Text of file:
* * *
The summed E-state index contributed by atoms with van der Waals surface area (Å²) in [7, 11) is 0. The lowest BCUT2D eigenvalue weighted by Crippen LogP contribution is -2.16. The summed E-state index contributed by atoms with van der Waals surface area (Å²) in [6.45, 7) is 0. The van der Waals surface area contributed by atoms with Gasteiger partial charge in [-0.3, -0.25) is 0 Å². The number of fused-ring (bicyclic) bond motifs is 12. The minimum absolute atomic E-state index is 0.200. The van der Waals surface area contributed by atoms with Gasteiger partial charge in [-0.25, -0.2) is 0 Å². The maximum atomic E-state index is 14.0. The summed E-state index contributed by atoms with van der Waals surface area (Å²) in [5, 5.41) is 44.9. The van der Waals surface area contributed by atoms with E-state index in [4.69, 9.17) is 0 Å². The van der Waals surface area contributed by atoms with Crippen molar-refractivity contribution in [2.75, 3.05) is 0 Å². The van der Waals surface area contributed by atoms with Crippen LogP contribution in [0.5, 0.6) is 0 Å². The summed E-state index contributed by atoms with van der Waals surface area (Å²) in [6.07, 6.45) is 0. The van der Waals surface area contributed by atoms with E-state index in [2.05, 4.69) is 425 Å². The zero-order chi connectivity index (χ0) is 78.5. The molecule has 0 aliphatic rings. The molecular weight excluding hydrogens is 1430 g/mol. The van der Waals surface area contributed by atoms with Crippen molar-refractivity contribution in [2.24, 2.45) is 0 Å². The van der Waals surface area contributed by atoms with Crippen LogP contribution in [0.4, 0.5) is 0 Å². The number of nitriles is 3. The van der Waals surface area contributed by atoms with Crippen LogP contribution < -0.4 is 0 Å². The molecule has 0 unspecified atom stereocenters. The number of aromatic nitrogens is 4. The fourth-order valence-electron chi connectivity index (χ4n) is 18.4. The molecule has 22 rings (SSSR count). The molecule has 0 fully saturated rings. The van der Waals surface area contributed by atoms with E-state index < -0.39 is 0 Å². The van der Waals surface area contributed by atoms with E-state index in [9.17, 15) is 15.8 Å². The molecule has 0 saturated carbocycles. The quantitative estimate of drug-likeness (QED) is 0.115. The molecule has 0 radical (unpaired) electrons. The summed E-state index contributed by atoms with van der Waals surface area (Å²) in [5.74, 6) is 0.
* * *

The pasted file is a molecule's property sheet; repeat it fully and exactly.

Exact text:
The summed E-state index contributed by atoms with van der Waals surface area (Å²) in [7, 11) is 0. The lowest BCUT2D eigenvalue weighted by Crippen LogP contribution is -2.16. The summed E-state index contributed by atoms with van der Waals surface area (Å²) in [6.45, 7) is 0. The van der Waals surface area contributed by atoms with Gasteiger partial charge in [-0.3, -0.25) is 0 Å². The number of fused-ring (bicyclic) bond motifs is 12. The minimum absolute atomic E-state index is 0.200. The van der Waals surface area contributed by atoms with Gasteiger partial charge in [-0.25, -0.2) is 0 Å². The maximum atomic E-state index is 14.0. The summed E-state index contributed by atoms with van der Waals surface area (Å²) in [5, 5.41) is 44.9. The van der Waals surface area contributed by atoms with E-state index in [4.69, 9.17) is 0 Å². The van der Waals surface area contributed by atoms with Crippen molar-refractivity contribution in [2.75, 3.05) is 0 Å². The van der Waals surface area contributed by atoms with Crippen LogP contribution in [0.5, 0.6) is 0 Å². The summed E-state index contributed by atoms with van der Waals surface area (Å²) in [6.07, 6.45) is 0. The van der Waals surface area contributed by atoms with E-state index in [2.05, 4.69) is 425 Å². The zero-order chi connectivity index (χ0) is 78.5. The molecule has 0 aliphatic rings. The molecular weight excluding hydrogens is 1430 g/mol. The van der Waals surface area contributed by atoms with Crippen molar-refractivity contribution in [2.24, 2.45) is 0 Å². The van der Waals surface area contributed by atoms with Crippen LogP contribution in [0.4, 0.5) is 0 Å². The number of nitriles is 3. The van der Waals surface area contributed by atoms with Crippen LogP contribution < -0.4 is 0 Å². The molecule has 0 unspecified atom stereocenters. The number of aromatic nitrogens is 4. The fourth-order valence-electron chi connectivity index (χ4n) is 18.4. The molecule has 22 rings (SSSR count). The molecule has 0 fully saturated rings. The van der Waals surface area contributed by atoms with E-state index < -0.39 is 0 Å². The van der Waals surface area contributed by atoms with E-state index in [9.17, 15) is 15.8 Å². The molecule has 0 saturated carbocycles. The quantitative estimate of drug-likeness (QED) is 0.115. The molecule has 0 radical (unpaired) electrons. The summed E-state index contributed by atoms with van der Waals surface area (Å²) in [5.74, 6) is 0.